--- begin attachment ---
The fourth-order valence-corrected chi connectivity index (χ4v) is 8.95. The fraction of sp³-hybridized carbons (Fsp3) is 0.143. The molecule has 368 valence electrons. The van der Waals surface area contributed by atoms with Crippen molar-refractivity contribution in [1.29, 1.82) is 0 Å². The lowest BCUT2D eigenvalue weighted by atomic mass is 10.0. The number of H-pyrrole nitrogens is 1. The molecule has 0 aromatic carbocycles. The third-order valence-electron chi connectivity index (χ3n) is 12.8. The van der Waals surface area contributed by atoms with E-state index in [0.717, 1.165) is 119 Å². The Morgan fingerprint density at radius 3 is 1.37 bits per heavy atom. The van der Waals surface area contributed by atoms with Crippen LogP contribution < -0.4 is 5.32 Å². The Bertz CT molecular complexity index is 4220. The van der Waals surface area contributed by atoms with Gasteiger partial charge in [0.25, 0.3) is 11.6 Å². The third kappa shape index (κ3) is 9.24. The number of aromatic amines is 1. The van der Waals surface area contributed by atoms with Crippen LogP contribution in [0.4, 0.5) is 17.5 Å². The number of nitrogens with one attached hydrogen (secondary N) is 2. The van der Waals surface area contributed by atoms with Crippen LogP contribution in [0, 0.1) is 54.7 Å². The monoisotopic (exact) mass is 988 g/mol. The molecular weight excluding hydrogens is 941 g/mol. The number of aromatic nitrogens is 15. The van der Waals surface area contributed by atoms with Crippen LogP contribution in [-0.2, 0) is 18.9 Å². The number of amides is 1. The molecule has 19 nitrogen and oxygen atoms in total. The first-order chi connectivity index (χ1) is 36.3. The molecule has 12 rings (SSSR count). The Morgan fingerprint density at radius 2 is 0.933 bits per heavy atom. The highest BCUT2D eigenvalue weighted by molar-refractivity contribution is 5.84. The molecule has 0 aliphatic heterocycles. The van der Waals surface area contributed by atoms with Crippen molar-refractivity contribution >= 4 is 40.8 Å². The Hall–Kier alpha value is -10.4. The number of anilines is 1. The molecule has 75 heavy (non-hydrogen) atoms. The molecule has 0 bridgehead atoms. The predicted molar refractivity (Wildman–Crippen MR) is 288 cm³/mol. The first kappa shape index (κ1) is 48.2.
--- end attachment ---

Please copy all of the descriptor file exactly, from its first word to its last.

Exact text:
The fourth-order valence-corrected chi connectivity index (χ4v) is 8.95. The fraction of sp³-hybridized carbons (Fsp3) is 0.143. The molecule has 368 valence electrons. The van der Waals surface area contributed by atoms with Crippen molar-refractivity contribution in [1.29, 1.82) is 0 Å². The lowest BCUT2D eigenvalue weighted by atomic mass is 10.0. The number of H-pyrrole nitrogens is 1. The molecule has 0 aromatic carbocycles. The third-order valence-electron chi connectivity index (χ3n) is 12.8. The van der Waals surface area contributed by atoms with E-state index in [0.717, 1.165) is 119 Å². The Morgan fingerprint density at radius 3 is 1.37 bits per heavy atom. The van der Waals surface area contributed by atoms with Crippen LogP contribution < -0.4 is 5.32 Å². The Bertz CT molecular complexity index is 4220. The van der Waals surface area contributed by atoms with Gasteiger partial charge in [0.25, 0.3) is 11.6 Å². The third kappa shape index (κ3) is 9.24. The number of aromatic amines is 1. The van der Waals surface area contributed by atoms with Crippen LogP contribution in [0.4, 0.5) is 17.5 Å². The number of nitrogens with one attached hydrogen (secondary N) is 2. The van der Waals surface area contributed by atoms with Crippen LogP contribution in [0, 0.1) is 54.7 Å². The monoisotopic (exact) mass is 988 g/mol. The molecular weight excluding hydrogens is 941 g/mol. The number of aromatic nitrogens is 15. The van der Waals surface area contributed by atoms with Crippen LogP contribution in [-0.2, 0) is 18.9 Å². The number of amides is 1. The molecule has 19 nitrogen and oxygen atoms in total. The first-order chi connectivity index (χ1) is 36.3. The molecule has 12 rings (SSSR count). The Morgan fingerprint density at radius 2 is 0.933 bits per heavy atom. The highest BCUT2D eigenvalue weighted by molar-refractivity contribution is 5.84. The molecule has 0 aliphatic heterocycles. The van der Waals surface area contributed by atoms with Crippen molar-refractivity contribution >= 4 is 40.8 Å². The Hall–Kier alpha value is -10.4. The number of anilines is 1. The molecule has 75 heavy (non-hydrogen) atoms. The molecule has 0 bridgehead atoms. The predicted molar refractivity (Wildman–Crippen MR) is 288 cm³/mol. The first kappa shape index (κ1) is 48.2.